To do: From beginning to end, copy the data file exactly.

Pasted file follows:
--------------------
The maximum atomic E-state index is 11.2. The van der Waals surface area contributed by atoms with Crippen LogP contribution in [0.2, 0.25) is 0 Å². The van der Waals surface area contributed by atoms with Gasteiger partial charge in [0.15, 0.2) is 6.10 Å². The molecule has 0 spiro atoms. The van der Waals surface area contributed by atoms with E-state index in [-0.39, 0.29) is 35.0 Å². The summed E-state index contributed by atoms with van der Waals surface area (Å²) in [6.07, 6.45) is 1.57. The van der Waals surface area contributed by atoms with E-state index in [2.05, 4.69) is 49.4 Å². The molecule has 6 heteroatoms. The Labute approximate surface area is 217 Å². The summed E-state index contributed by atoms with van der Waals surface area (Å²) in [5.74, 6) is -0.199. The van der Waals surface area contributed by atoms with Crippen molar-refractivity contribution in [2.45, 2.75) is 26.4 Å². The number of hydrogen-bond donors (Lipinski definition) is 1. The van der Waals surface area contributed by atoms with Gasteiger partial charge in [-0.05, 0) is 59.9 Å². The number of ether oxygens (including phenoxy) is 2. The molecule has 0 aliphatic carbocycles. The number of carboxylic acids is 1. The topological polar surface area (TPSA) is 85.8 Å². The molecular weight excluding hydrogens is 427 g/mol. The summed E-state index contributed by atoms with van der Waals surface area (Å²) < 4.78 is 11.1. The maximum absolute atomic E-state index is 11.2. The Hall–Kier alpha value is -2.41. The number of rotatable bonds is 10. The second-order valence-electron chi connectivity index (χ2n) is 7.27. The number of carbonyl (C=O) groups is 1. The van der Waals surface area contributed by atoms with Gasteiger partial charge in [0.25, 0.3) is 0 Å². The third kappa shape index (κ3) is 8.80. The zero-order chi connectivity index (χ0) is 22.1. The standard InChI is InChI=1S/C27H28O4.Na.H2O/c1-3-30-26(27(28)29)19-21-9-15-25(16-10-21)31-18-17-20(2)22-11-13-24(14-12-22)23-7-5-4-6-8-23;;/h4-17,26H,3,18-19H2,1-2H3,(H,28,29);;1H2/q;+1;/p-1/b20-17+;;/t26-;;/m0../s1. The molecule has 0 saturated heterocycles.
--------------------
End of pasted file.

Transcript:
The maximum atomic E-state index is 11.2. The van der Waals surface area contributed by atoms with Crippen LogP contribution in [0.2, 0.25) is 0 Å². The van der Waals surface area contributed by atoms with Gasteiger partial charge in [0.15, 0.2) is 6.10 Å². The molecule has 0 spiro atoms. The van der Waals surface area contributed by atoms with E-state index in [-0.39, 0.29) is 35.0 Å². The summed E-state index contributed by atoms with van der Waals surface area (Å²) in [6.07, 6.45) is 1.57. The van der Waals surface area contributed by atoms with E-state index in [2.05, 4.69) is 49.4 Å². The molecule has 6 heteroatoms. The Labute approximate surface area is 217 Å². The summed E-state index contributed by atoms with van der Waals surface area (Å²) in [5.74, 6) is -0.199. The van der Waals surface area contributed by atoms with Crippen molar-refractivity contribution in [2.45, 2.75) is 26.4 Å². The number of hydrogen-bond donors (Lipinski definition) is 1. The van der Waals surface area contributed by atoms with Gasteiger partial charge in [-0.05, 0) is 59.9 Å². The number of ether oxygens (including phenoxy) is 2. The molecule has 0 aliphatic carbocycles. The number of carboxylic acids is 1. The topological polar surface area (TPSA) is 85.8 Å². The molecular weight excluding hydrogens is 427 g/mol. The summed E-state index contributed by atoms with van der Waals surface area (Å²) < 4.78 is 11.1. The maximum absolute atomic E-state index is 11.2. The Hall–Kier alpha value is -2.41. The number of rotatable bonds is 10. The second-order valence-electron chi connectivity index (χ2n) is 7.27. The number of carbonyl (C=O) groups is 1. The van der Waals surface area contributed by atoms with Gasteiger partial charge in [0.25, 0.3) is 0 Å². The third kappa shape index (κ3) is 8.80. The zero-order chi connectivity index (χ0) is 22.1. The standard InChI is InChI=1S/C27H28O4.Na.H2O/c1-3-30-26(27(28)29)19-21-9-15-25(16-10-21)31-18-17-20(2)22-11-13-24(14-12-22)23-7-5-4-6-8-23;;/h4-17,26H,3,18-19H2,1-2H3,(H,28,29);;1H2/q;+1;/p-1/b20-17+;;/t26-;;/m0../s1. The molecule has 0 saturated heterocycles.